Securing the power grid

The nation’s power grid is susceptible to attacks from hackers and network manipulators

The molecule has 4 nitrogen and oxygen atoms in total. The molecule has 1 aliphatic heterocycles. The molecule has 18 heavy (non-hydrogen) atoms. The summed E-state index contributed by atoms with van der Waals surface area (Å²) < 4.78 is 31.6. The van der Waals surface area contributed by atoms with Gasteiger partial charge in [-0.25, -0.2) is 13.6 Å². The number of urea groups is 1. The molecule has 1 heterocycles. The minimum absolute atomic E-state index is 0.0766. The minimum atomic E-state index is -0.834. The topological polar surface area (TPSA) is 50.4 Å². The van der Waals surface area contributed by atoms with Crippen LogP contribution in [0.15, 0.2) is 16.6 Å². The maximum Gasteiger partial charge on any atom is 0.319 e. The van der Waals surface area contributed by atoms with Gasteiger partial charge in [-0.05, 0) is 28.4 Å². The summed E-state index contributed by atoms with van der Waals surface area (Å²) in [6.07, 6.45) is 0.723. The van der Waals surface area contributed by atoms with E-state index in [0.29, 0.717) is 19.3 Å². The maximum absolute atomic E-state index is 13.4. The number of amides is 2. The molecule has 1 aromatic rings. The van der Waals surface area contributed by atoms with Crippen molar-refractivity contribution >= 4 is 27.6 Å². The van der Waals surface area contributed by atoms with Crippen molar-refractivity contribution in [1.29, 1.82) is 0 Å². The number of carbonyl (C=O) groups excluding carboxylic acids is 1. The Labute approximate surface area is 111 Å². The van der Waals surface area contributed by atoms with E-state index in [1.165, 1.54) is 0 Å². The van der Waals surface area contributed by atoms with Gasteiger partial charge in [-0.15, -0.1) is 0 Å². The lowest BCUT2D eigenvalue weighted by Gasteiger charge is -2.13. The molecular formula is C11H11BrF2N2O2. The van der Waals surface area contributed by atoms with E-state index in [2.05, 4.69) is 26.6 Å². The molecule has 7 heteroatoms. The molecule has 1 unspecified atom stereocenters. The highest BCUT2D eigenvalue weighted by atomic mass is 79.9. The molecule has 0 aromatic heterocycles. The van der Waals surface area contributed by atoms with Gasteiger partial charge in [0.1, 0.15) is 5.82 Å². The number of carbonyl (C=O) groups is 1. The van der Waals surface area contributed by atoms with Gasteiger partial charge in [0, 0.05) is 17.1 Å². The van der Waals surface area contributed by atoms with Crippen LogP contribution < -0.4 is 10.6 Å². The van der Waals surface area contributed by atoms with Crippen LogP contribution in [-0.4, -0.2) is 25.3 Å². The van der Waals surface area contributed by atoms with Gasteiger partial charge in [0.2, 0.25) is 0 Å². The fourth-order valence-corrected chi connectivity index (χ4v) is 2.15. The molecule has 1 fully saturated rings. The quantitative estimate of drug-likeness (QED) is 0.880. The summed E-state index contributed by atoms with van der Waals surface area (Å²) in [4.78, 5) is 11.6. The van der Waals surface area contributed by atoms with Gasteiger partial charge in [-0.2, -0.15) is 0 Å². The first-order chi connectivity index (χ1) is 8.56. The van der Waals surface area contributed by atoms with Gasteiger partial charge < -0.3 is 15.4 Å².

In recent weeks, reports have surfaced regarding the lack of security in the nationâÄôs power grid. Critical operations at power plants âÄì both nuclear and otherwise âÄì have been found to be IP-based, making them available through the Internet. This method has proven to be more convenient and efficient for plant operators as they have had the luxury of commanding different operations from the comfort of their home. But with the efficiency and comfort has come a grave security risk, putting the nationâÄôs power plants at the mercy of hackers, both domestic and foreign. As technical director of national intelligence research at BBN Technologies Peter “Mudge” Zatko states in a recent article on CNET, âÄúItâÄôs on the Internet. This is terrifying.âÄù Modernization has brought other new technologies that offer worrisome risks as well. The new Smart Grid initiative, which is designed to adjust electricity flow to appliances in homes, is also at high risk due to the overall design of the system. The system, which is also Internet-based, is open to network manipulation, according to studies done by IOActive. The quick pace of modernization in the nationâÄôs power grid is backfiring. The basic security principals to which technology industries are accustomed have proven to be non-existent. Having critical operations connected to the Internet disobeys the most basic laws of network security. Never should a company, or in this case a country, have sensitive operations available online because they will always be manipulable by hackers, no matter how hard they try to secure them. Making a nuclear power plantâÄôs critical controls as accessible as a simple webmail account shows stupidity on all levels. But also troubling is how the up and coming Smart Grid relies heavily on the Internet as well, which will make it susceptible to potentially harmful protocol tampering and root kits. Ultimately, the only way the power grid will be safe is if its systems and servers are not connected to the Internet in any way, shape, or form. Taking computers that have the access to critical operations at plants totally off the Internet is the first, most crucial step to a more secure grid. But the Smart Grid is a more complicated issue because it needs the Internet for basic operations, and therefore, every effort will be needed to make sure it is as secure as can be from potential predators. This involves government resources to assure that the software that powers the upcoming Smart Grid devices will be ready for the day when America is attacked in cyberspace, an area where it currently stands defenseless.